[Cooper's Athenae Cant. i. 510; East Anglian, ii. 12; Cal. of Hatfield MSS. vi. 446; Gough's Index to Parker Soc. Publ. ; Maskell's Hist. of the Mar-Prelate Controversy, pp. 16.20; Arber's Scholar's Library, vol. i.; Nichols's Progr. of Queen Elizabeth, iii. 34, 93 ; see art. Penry, John.]
3. 'A Treatise of the Lord's Praier, Twelue Articles of Faith, and Ten Commandments,' London, 1583, 4to. 4. 'A Godly Treatise wherein are examined and confuted many exacrable fancies given out and holden partly by Henry Barrow and John Greenwood, partly by other of the Anabaptistical order,' London, 1589, 4to. 5. 'The Perpetuity of Faythe,' in Latin, of which a translation was licensed to Thomas Salisbury, 1593. 6. 'Robert Some his Three Questions . . . also a Proposition,' Cambridge, 1596, 8vo; this was translated into Latin and published under another title, Basle, 1602, 12mo; and with other justification, Harderwyk, 1613, 8vo. iii. 685).
SOME or SOLME, THOMAS (fl. 1540–1550), protestant divine, born about 1510, was probably the canon of St. Osyth's, Essex, who in 1535 wrote a letter (extant in Cotton. MS. Cleop. E. iv. 8) to Cromwell, begging to be released from monastic life. He had, he said, been compelled to receive the habit in his fourteenth year by the threats of his schoolmaster, and for twelve years he had borne unwillingly the yoke of religion. He adopted advanced protestant views, and about 1540 published a ‘Traetys callyde the Lordis flayle, handlyde by the Bushops poure thresshere, Thomas Solme,’ n. d., printed ‘at Basyl by me Theophyll Emlos,’ 8vo (Brit. Mus.). Soon afterwards he was ‘imprisoned upon the thirty-nine articles’ (Strype, Eccl. Mem. I. i. 567), and in July 1546 the ‘Lord's Flail’ was one of the books burnt by Bonner, in accordance with the king's proclamation (Foxe, Actes and Mon. v. 568, 839). After the accession of Edward VI Some became an active and popular preacher. In 1549 he ‘gathered, writ, and brought into light the famous sermons of Master Hugh Latimer,’ i.e. the ‘Seven Sermons,’ London, 1549, 8vo, for which Some wrote an introduction, dedicating the work to Catherine Grey, duchess of Suffolk. In 1551 he appended verses to the ‘Preservative or Triacle’ of William Turner [q. v.], dean of Wells; but the work on justification which he promised in his ‘Lord's Flail’ does not appear to have been published. Some appears to have fled on Mary's accession, and to have died abroad. He has been frequently confused with Thomas Soulemont or Solme [q. v.][Authorities cited; works in Brit. Mus. Lib.; Tanner's Bibl. s.v. ‘Sulmo;’ Bale, ix. 32; Pits, p. 733; Wood's Athenæ Oxon. i. 149; Hazlitt's Colls., i. 393; Latimer's Works (Parker Soc.), i. xiv, 81.]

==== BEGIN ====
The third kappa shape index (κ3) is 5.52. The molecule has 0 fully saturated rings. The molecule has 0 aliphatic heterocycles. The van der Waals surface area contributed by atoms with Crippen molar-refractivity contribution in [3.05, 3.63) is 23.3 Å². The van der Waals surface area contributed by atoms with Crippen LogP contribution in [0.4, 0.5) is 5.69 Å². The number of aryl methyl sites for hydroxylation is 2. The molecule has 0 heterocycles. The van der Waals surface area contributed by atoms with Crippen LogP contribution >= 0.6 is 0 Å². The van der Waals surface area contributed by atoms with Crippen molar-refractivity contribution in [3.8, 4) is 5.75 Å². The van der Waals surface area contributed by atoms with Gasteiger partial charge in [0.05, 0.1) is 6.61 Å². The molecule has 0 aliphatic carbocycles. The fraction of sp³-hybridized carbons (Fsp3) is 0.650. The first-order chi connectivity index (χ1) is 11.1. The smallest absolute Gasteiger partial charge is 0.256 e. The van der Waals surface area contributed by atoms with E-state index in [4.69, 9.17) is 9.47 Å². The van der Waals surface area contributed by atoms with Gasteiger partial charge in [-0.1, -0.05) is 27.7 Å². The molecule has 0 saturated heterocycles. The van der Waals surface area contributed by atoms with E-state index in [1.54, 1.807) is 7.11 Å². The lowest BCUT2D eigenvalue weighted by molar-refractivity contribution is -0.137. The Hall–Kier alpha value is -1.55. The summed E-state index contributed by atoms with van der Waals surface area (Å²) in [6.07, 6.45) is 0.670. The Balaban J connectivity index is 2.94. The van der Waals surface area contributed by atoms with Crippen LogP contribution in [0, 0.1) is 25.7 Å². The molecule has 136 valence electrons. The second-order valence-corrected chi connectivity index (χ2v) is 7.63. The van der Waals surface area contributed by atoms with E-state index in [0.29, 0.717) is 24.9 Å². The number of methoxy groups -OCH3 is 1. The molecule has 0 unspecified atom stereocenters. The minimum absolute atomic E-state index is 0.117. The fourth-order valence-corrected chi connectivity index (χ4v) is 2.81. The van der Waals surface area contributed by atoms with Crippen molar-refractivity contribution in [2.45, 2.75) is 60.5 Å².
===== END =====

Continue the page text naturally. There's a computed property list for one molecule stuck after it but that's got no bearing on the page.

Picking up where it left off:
SOMER, PAUL van. [See Van Somer.]
SOMER, HENRY (fl. 1440), chancellor of the exchequer, was probably a relative of John Somer [q. v.] Henry was a clerk of the exchequer in the early years of Henry IV (Devon, Issue Roll, pp. 274–86). He was keeper of the privy wardrobe 13 Feb. 1405. He was one of the clerks appointed by the House of Commons to superintend the engrossment of the rolls of Parliament in 1406 (Rot. Parl. iii. 585). He was made a baron of the exchequer on 8 Nov. 1407, and was chancellor of the exchequer on 20 June 1410 (Palgrave, Kalendars of the Exchequer, ii. 85). Hoccleve styles him under-treasurer in a poem addressed to him, probably in 1407, and he perhaps held this office in connection with the chancellorship of the exchequer. Somer had an annuity of 40l. by royal grant from the abbey of Bury St. Edmunds, which he still held in 1444 when he was a member of a commission in relation to the foundation of King's College, Cambridge (Rot. Parl. v. 92–4).
Somer was a friend of Hoccleve and a member of the poet's court of Good Company, as appears in a ballad entitled ‘Cestes Balade ensuyante fust par la Court de Bone Compagnie envoiee a lonure Sire Henri Somer Chancellor de Leschequer et un de la dite Court;’ this poem probably dates from April 1410. Perhaps he was also a friend of Chaucer, whose pension Somer received for him on 5 June 1400.[Hoccleve's Works, ed. Mason; Hoccleve's Minor Poems, ed. Furnivall (Early English Text Society); Foss's Judges of England; authorities quoted.]
SOMER, SEMUR, SOMERARIUS, JOHN (fl. 1380), Minorite astronomer, belonged to the Franciscan house at Bridgewater, and was probably at Oxford in 1380. At the instance of Thomas Kingsbury, provincial minister of the order, he wrote a calendar with astronomical tables—‘Tertium Opusculum Kalendarii’—for Joan, princess of Wales, mother of Richard II; it is dated 1380. Of this there are many copies—the illuminated MS. Bibl. Reg. 2 B. viii. was perhaps the presentation copy. In it the cycles run from 1387 to 1462, but in the Cotton MS. Vesp. E. vii., which contains also some planispheres, the cycle is 1405 to 1481. Another copy, among the queen of Sweden's manuscripts at the Vatican, is dated 1384, and with it is a ver-